“Look Mom, I found a rock!”
Me: “Wow! That’s a nice rock!”
In reality, it looks like an ordinary rock to me, but my child is excited about it, so I’m going to be excited about it! To most of us, a rock is a rock, and different types of rocks are just distinguished by size, color, or location.
But did you know that there are actually 3 types of rocks that break down into subcategories of even more rocks? Yes, it’s true! They are igneous, sedimentary, and metamorphic. Sounds a lot more intense than that grey pebble my preschooler found, but these 3 types of rocks are a crucial part of learning about earth science and geology.
Have you ever watched videos of volcanoes erupting? The hot orange lava (called magma) shoots up into the air and then flows down the sides of the volcano into the surrounding landscape. When this magma eventually cools, igneous rock is formed!
Based on where the magma is when it cools, two subcategories of rocks are created: intrusive and extrusive rock.
Intrusive Igneous Rock
Intrusive rock has cooled very slowly because it never actually reached the “outside world.” Because it remains on the inside of the earth, cooling takes a long time, which allows for the slow development of crystals. These crystals make up what we know as granite! You might even have granite countertops in your own home—a product of igneous rock!
Extrusive Igneous Rock
In contrast to intrusive rock, extrusive rock cooled quickly because it was exposed to a lot more air on the exterior of the earth. This leaves almost no time for crystals to develop, and the final “product” is called volcanic rock. It has more of a matte finish to it and often is classified as “basalt.”
Although granite and basalt are two of the most commonly talked about igneous rocks, the chemical makeup of igneous rocks can vary, and the temperature at which they cool will affect this makeup.
Other igneous rocks include:
Unlike igneous rocks, sedimentary rocks do not rely on a volcanic eruption to form. This type of rock is formed on or near the earth’s surface and is a direct result of natural processes like erosion and precipitation. Rock is gradually formed from sediment that is brought together via weather changes, water, and other environmental events.
To understand this more clearly, one needs to understand just what sediment is. If you fill a bucket with water and then throw in a handful of sand or dirt, the water will appear cloudy and dirty. Leave the bucket alone for a few hours and you will come back to find that the sand has settled to the very bottom of the bucket, and the water is now clear. That sand is essentially now sediment!
Sedimentary rocks are classified into two types that are based on their origin of formation: detrital rocks and chemical rocks.
Detrital Sedimentary Rocks
Detrital rocks are created from organic or inorganic materials. As previously living material (plants, deceased animals, etc.) accumulates over time, it compresses together to form organic detrital rock. Coal is a well-known example of organic detritus. Inorganic detritus, on the other hand, is composed of pieces of other rock and is often formed in layers. Have you ever seen pictures of sandstone? The beautiful smooth layers are stunning, and each layer is inorganic detrital rock! Inorganic detritus is also known as clastic sedimentary rock.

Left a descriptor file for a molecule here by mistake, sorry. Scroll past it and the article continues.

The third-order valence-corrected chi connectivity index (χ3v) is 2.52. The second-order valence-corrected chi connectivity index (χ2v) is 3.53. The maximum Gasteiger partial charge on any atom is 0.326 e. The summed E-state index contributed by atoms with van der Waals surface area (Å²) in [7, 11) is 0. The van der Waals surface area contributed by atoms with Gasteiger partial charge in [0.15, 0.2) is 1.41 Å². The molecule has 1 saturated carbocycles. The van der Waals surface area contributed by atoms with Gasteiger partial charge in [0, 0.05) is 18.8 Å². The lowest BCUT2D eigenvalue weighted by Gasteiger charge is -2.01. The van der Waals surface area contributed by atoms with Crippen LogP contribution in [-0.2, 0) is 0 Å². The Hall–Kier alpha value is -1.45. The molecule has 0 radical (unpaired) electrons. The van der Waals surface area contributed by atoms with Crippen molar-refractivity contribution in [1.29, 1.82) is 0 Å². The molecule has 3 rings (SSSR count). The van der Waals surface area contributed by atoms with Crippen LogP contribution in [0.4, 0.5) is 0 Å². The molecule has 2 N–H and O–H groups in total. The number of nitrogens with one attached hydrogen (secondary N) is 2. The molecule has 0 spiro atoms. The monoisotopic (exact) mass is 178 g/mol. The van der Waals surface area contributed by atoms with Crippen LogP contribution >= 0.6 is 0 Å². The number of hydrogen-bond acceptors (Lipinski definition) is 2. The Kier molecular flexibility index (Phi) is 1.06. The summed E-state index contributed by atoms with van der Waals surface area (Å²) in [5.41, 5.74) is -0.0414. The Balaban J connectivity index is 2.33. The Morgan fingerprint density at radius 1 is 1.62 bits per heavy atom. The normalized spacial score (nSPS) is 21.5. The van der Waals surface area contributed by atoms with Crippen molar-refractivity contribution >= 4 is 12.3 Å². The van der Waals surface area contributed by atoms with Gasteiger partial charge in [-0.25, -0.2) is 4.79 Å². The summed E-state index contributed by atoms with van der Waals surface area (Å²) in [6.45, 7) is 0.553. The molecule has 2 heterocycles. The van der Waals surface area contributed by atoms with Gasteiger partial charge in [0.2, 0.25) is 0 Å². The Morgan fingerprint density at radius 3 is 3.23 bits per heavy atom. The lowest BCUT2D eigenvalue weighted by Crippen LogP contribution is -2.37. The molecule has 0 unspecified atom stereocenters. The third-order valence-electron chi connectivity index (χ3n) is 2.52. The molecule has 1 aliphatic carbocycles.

Chemical Sedimentary Rocks
The formation of chemical rocks relies heavily on the natural biological processes of the earth, especially precipitation. When large bodies of water evaporate, mineral deposits are left behind. Over time, this buildup of minerals and leftover earth materials (sand, dirt, etc.) is compacted into sedimentary rocks.
Limestone is the most common chemical sedimentary rock, but another sedimentary rock that depends on the evaporation of water is an evaporite rock. The mineral makeup of evaporites is different, but the process for creation is still the same!
Are you familiar with the term “metamorphosis” as it relates to butterflies? Metamorphic rocks go through a similar process! They were previously in other rock classifications (igneous, sedimentary, or older metamorphic) but have since “morphed” into a much different composition!
The metamorphism of these rocks is often the result of immense pressure and/or heat. The shape, color, and chemical composition of metamorphic rocks can be completely changed through metamorphism.
Types of metamorphic rocks include:
A Note About Metamorphic and Igneous Rocks
Although intense heat and pressure can morph a rock into metamorphic form, there does come a point in time when there is so much heat that the rock melts. If this happens, the rock becomes igneous. All metamorphic change happens in a solid state, and rock cannot be classified as metamorphic in a liquid state!
Metamorphic and igneous rocks also both share the effects of volcanic activity. Contact metamorphism occurs in rocks that are close to hot magma. If the rock doesn’t fully melt (like an igneous rock), the heat will still have a metamorphic effect that results in metamorphic rock.
Explore Earth Science Further With Your Homeschooler
The wonders of the earth go far beyond 3 types of rocks! At Journey Homeschool Academy, we have put together a thorough yet engaging earth science and geology for ages 11-14 (middle school). Through video lessons, labs, and easy-to-follow lesson guidelines, your homeschooler will be able to learn about the earth and just how intricate our globe is. Aside from teaching about the differences between igneous, sedimentary, and metamorphic rocks, Earth Science Explored also dives into other important earth science and geology topics.
Rocks don’t have to be boring! Let’s marvel at how unique each one is!